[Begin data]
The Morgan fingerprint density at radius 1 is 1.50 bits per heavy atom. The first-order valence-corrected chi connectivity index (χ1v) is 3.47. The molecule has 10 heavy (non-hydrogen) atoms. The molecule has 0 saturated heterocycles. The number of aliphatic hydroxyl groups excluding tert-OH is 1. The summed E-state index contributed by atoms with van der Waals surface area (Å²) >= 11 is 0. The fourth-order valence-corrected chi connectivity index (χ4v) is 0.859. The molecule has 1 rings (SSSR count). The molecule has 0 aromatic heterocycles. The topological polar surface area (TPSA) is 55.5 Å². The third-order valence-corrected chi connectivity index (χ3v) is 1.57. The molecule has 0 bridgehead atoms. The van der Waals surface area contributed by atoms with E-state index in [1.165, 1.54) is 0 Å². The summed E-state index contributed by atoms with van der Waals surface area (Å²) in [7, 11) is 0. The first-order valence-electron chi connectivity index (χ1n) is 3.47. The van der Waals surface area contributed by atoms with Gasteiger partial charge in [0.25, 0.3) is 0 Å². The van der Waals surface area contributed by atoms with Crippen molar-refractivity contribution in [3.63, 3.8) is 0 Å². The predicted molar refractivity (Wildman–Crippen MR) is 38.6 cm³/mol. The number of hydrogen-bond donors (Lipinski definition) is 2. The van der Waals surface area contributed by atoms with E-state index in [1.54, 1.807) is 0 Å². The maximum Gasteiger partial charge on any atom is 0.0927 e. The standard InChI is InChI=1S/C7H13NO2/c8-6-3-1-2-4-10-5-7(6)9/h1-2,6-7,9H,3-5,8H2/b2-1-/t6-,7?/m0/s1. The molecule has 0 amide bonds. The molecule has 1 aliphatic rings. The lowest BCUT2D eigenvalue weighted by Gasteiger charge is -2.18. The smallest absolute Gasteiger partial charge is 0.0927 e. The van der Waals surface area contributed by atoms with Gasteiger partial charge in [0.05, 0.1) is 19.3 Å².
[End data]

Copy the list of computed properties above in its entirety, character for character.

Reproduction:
The Morgan fingerprint density at radius 1 is 1.50 bits per heavy atom. The first-order valence-corrected chi connectivity index (χ1v) is 3.47. The molecule has 10 heavy (non-hydrogen) atoms. The molecule has 0 saturated heterocycles. The number of aliphatic hydroxyl groups excluding tert-OH is 1. The summed E-state index contributed by atoms with van der Waals surface area (Å²) >= 11 is 0. The fourth-order valence-corrected chi connectivity index (χ4v) is 0.859. The molecule has 1 rings (SSSR count). The molecule has 0 aromatic heterocycles. The topological polar surface area (TPSA) is 55.5 Å². The third-order valence-corrected chi connectivity index (χ3v) is 1.57. The molecule has 0 bridgehead atoms. The van der Waals surface area contributed by atoms with E-state index in [1.165, 1.54) is 0 Å². The summed E-state index contributed by atoms with van der Waals surface area (Å²) in [7, 11) is 0. The first-order valence-electron chi connectivity index (χ1n) is 3.47. The van der Waals surface area contributed by atoms with Gasteiger partial charge in [0.25, 0.3) is 0 Å². The van der Waals surface area contributed by atoms with Crippen molar-refractivity contribution in [3.63, 3.8) is 0 Å². The predicted molar refractivity (Wildman–Crippen MR) is 38.6 cm³/mol. The number of hydrogen-bond donors (Lipinski definition) is 2. The van der Waals surface area contributed by atoms with E-state index in [1.54, 1.807) is 0 Å². The maximum Gasteiger partial charge on any atom is 0.0927 e. The standard InChI is InChI=1S/C7H13NO2/c8-6-3-1-2-4-10-5-7(6)9/h1-2,6-7,9H,3-5,8H2/b2-1-/t6-,7?/m0/s1. The molecule has 0 amide bonds. The molecule has 1 aliphatic rings. The lowest BCUT2D eigenvalue weighted by Gasteiger charge is -2.18. The smallest absolute Gasteiger partial charge is 0.0927 e. The van der Waals surface area contributed by atoms with Gasteiger partial charge in [0.05, 0.1) is 19.3 Å².